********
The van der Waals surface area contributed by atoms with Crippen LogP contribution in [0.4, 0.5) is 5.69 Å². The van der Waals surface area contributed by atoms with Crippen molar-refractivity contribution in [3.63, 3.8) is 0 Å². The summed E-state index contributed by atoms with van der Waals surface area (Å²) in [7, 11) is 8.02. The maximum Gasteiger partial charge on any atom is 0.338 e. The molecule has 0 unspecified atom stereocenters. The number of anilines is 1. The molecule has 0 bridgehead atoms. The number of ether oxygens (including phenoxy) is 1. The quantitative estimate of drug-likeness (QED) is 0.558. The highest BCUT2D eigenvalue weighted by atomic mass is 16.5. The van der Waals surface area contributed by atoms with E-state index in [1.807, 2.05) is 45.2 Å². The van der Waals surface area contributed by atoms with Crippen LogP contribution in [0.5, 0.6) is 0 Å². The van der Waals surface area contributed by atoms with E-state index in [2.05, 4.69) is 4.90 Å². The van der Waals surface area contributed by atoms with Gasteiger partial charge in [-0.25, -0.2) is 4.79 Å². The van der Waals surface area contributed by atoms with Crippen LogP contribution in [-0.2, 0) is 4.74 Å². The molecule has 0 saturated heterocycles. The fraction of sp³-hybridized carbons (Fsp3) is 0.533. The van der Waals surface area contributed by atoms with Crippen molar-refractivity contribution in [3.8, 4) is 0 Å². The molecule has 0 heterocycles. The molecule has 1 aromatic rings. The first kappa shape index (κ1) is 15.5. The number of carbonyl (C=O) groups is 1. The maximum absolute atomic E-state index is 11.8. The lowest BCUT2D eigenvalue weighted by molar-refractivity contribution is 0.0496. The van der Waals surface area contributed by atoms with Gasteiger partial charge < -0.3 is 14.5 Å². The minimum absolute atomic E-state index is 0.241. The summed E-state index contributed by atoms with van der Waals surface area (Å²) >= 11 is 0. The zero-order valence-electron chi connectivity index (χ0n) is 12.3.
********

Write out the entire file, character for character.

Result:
The van der Waals surface area contributed by atoms with Crippen LogP contribution in [0.4, 0.5) is 5.69 Å². The van der Waals surface area contributed by atoms with Crippen molar-refractivity contribution in [3.63, 3.8) is 0 Å². The summed E-state index contributed by atoms with van der Waals surface area (Å²) in [7, 11) is 8.02. The maximum Gasteiger partial charge on any atom is 0.338 e. The molecule has 0 unspecified atom stereocenters. The number of anilines is 1. The molecule has 0 bridgehead atoms. The number of ether oxygens (including phenoxy) is 1. The quantitative estimate of drug-likeness (QED) is 0.558. The highest BCUT2D eigenvalue weighted by atomic mass is 16.5. The van der Waals surface area contributed by atoms with E-state index in [1.807, 2.05) is 45.2 Å². The van der Waals surface area contributed by atoms with Crippen LogP contribution in [0.5, 0.6) is 0 Å². The van der Waals surface area contributed by atoms with E-state index in [2.05, 4.69) is 4.90 Å². The van der Waals surface area contributed by atoms with Gasteiger partial charge in [-0.25, -0.2) is 4.79 Å². The van der Waals surface area contributed by atoms with Crippen LogP contribution in [-0.2, 0) is 4.74 Å². The molecule has 0 saturated heterocycles. The fraction of sp³-hybridized carbons (Fsp3) is 0.533. The van der Waals surface area contributed by atoms with Crippen molar-refractivity contribution in [3.8, 4) is 0 Å². The molecule has 0 heterocycles. The molecule has 1 aromatic rings. The first kappa shape index (κ1) is 15.5. The number of carbonyl (C=O) groups is 1. The maximum absolute atomic E-state index is 11.8. The lowest BCUT2D eigenvalue weighted by molar-refractivity contribution is 0.0496. The van der Waals surface area contributed by atoms with Gasteiger partial charge < -0.3 is 14.5 Å². The minimum absolute atomic E-state index is 0.241. The summed E-state index contributed by atoms with van der Waals surface area (Å²) >= 11 is 0. The zero-order valence-electron chi connectivity index (χ0n) is 12.3.